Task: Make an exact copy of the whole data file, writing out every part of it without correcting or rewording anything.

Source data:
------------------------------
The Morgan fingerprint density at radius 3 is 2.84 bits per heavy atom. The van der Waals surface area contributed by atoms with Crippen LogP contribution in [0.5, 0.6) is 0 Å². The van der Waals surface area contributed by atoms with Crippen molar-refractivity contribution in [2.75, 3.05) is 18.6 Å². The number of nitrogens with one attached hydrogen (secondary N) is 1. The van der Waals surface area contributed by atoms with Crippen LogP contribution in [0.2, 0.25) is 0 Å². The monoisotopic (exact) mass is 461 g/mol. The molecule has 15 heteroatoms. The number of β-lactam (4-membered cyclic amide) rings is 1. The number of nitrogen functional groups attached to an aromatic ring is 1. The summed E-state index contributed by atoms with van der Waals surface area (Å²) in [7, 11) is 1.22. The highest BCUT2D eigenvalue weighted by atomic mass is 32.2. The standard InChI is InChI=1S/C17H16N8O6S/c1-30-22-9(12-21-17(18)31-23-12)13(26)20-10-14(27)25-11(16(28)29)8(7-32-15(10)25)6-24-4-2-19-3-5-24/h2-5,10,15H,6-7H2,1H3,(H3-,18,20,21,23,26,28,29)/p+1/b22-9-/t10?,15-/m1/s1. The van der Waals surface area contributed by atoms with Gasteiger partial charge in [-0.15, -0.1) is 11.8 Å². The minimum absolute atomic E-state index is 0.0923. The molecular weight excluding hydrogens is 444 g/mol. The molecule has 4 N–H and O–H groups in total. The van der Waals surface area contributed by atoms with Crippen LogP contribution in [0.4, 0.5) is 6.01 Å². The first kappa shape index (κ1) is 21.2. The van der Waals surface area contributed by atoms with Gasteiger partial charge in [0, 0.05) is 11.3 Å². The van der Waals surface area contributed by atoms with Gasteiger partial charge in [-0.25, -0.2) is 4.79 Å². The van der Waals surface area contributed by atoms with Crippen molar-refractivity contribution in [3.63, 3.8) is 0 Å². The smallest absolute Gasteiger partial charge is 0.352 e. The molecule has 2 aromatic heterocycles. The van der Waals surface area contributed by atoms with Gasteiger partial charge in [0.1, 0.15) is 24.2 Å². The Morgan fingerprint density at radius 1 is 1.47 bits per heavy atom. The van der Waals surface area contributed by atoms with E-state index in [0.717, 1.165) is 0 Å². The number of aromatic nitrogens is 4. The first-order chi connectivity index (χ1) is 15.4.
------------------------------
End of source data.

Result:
The Morgan fingerprint density at radius 3 is 2.84 bits per heavy atom. The van der Waals surface area contributed by atoms with Crippen LogP contribution in [0.5, 0.6) is 0 Å². The van der Waals surface area contributed by atoms with Crippen molar-refractivity contribution in [2.75, 3.05) is 18.6 Å². The number of nitrogens with one attached hydrogen (secondary N) is 1. The van der Waals surface area contributed by atoms with Crippen LogP contribution in [0.2, 0.25) is 0 Å². The monoisotopic (exact) mass is 461 g/mol. The molecule has 15 heteroatoms. The number of β-lactam (4-membered cyclic amide) rings is 1. The number of nitrogen functional groups attached to an aromatic ring is 1. The summed E-state index contributed by atoms with van der Waals surface area (Å²) in [7, 11) is 1.22. The highest BCUT2D eigenvalue weighted by atomic mass is 32.2. The standard InChI is InChI=1S/C17H16N8O6S/c1-30-22-9(12-21-17(18)31-23-12)13(26)20-10-14(27)25-11(16(28)29)8(7-32-15(10)25)6-24-4-2-19-3-5-24/h2-5,10,15H,6-7H2,1H3,(H3-,18,20,21,23,26,28,29)/p+1/b22-9-/t10?,15-/m1/s1. The van der Waals surface area contributed by atoms with Gasteiger partial charge in [-0.15, -0.1) is 11.8 Å². The minimum absolute atomic E-state index is 0.0923. The molecular weight excluding hydrogens is 444 g/mol. The molecule has 4 N–H and O–H groups in total. The van der Waals surface area contributed by atoms with Crippen LogP contribution in [0.4, 0.5) is 6.01 Å². The first kappa shape index (κ1) is 21.2. The van der Waals surface area contributed by atoms with Gasteiger partial charge in [0, 0.05) is 11.3 Å². The van der Waals surface area contributed by atoms with Gasteiger partial charge in [-0.25, -0.2) is 4.79 Å². The van der Waals surface area contributed by atoms with Crippen molar-refractivity contribution in [3.63, 3.8) is 0 Å². The smallest absolute Gasteiger partial charge is 0.352 e. The molecule has 2 aromatic heterocycles. The van der Waals surface area contributed by atoms with Gasteiger partial charge in [0.1, 0.15) is 24.2 Å². The Morgan fingerprint density at radius 1 is 1.47 bits per heavy atom. The van der Waals surface area contributed by atoms with E-state index in [0.717, 1.165) is 0 Å². The number of aromatic nitrogens is 4. The first-order chi connectivity index (χ1) is 15.4.